Call for non-religious chaplains in education and beyond
The UK government Minister for Higher Education and Lifelong Learning, Bill Rammell MP, is being urged to ensure fair provision of pastoral facilities for non-religious as well as religious people, after recent comments he made calling for ëa chaplain in every college'.
The call comes from the British Humanist Association (BHA) in a letter to Mr Rammell from its education officer, Andrew Copson.
'According to Department for Education and Skills figures, 65 per cent of 12-19 year olds have no religion,' says Mr Copson. 'These young people's pastoral and moral needs must be catered for.'
Continues Mr Copson 'If colleges are going to be inclusive of those of non-Christian faith, they must also be inclusive of those with non-religious beliefs.'
'We do not believe this can be done through a single denominational chaplaincy,' he says. 'But nor can it be achieved through a ëmulti-faith' approach, which is often lazily believed to include everyone, but in fact excludes the non-religious - a large proportion of young people.'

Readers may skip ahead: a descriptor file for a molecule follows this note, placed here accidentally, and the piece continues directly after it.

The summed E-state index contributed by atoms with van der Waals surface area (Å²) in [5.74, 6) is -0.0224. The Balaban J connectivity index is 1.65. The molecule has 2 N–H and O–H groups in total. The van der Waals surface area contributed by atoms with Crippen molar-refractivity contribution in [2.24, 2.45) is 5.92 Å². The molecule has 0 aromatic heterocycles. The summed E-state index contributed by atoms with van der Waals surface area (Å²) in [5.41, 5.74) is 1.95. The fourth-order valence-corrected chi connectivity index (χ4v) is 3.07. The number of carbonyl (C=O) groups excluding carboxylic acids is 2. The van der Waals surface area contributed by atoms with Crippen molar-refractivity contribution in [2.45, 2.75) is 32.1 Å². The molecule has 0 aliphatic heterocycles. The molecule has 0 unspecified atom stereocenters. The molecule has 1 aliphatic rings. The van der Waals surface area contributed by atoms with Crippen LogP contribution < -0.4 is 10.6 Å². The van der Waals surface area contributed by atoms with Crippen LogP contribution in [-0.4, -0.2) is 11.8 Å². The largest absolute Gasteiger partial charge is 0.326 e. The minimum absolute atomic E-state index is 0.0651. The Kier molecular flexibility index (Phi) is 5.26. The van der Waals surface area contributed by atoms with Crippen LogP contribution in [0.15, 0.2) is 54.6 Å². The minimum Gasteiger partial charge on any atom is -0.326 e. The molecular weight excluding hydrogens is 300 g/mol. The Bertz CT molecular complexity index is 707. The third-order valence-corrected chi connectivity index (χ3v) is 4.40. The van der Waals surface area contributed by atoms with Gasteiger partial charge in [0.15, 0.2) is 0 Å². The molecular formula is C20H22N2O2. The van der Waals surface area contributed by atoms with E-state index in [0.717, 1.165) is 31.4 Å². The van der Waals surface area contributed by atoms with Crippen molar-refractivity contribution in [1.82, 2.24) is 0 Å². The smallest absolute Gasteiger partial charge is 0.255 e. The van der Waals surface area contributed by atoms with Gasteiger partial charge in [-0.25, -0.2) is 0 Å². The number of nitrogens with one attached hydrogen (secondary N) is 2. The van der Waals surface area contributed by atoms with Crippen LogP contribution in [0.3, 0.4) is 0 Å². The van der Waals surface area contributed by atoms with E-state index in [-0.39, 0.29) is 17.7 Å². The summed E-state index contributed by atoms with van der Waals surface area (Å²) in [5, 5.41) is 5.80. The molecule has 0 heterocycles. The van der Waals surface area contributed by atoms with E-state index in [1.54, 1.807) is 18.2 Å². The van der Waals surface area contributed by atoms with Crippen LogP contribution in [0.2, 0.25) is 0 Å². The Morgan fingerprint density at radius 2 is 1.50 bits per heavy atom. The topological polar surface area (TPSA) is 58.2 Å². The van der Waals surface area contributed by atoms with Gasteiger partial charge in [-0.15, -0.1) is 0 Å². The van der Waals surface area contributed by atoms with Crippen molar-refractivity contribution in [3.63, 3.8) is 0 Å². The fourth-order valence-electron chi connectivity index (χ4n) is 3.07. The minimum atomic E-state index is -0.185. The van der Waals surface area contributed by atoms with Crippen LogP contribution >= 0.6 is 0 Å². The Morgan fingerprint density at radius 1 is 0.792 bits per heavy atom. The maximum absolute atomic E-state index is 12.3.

Mr Copson also expressed the British Humanist Association's concern at the non-religious not being made a part of the consultation.
He explained: 'The government has emphasised in the past that any consultation that includes representatives of religious groups should usually include humanist representatives too. It is a great disappointment that this ideal is not lived up to in practice.'
The BHA believes that there should be equal chaplaincy and pastoral provision for the both the religious and the non-religious in the armed forces, hospitals, and prisons.
The lack of such provision was a key feature of the organisation's submission to the current Equalities Review, chaired by Trevor Phillips.
Chaplaincies in public institutions have traditionally been Christian in character, reflecting the historic role and prevalence of the Church of England in such matters.
In recent years the number of chaplains of other denominations and faith communities has increased, and training has emphasised sensitivity towards people of different backgrounds and outlooks.
The UK religious think tank Ekklesia is among those who have called for equal provision for people of different life stances in public life, arguing that the ëChristendom' era of privilege for the church is wrong both in terms of fairness and in its harnessing of the Christian message to an establishment role.
[Also on Ekklesia: Government backs down on faith schools discrimination 16/01/06; Humanists and Christians argue against faith schools; Leading Scottish Christian voices opposition to faith schools; Faith and politics controversy ahead of BBC2 documentary; Concern expressed over discrimination against the non-religious; God and the politicians - BBC2 - a response; Leading humanist calls for renewed cooperation with believers; Government plans reopen debate on faith schools]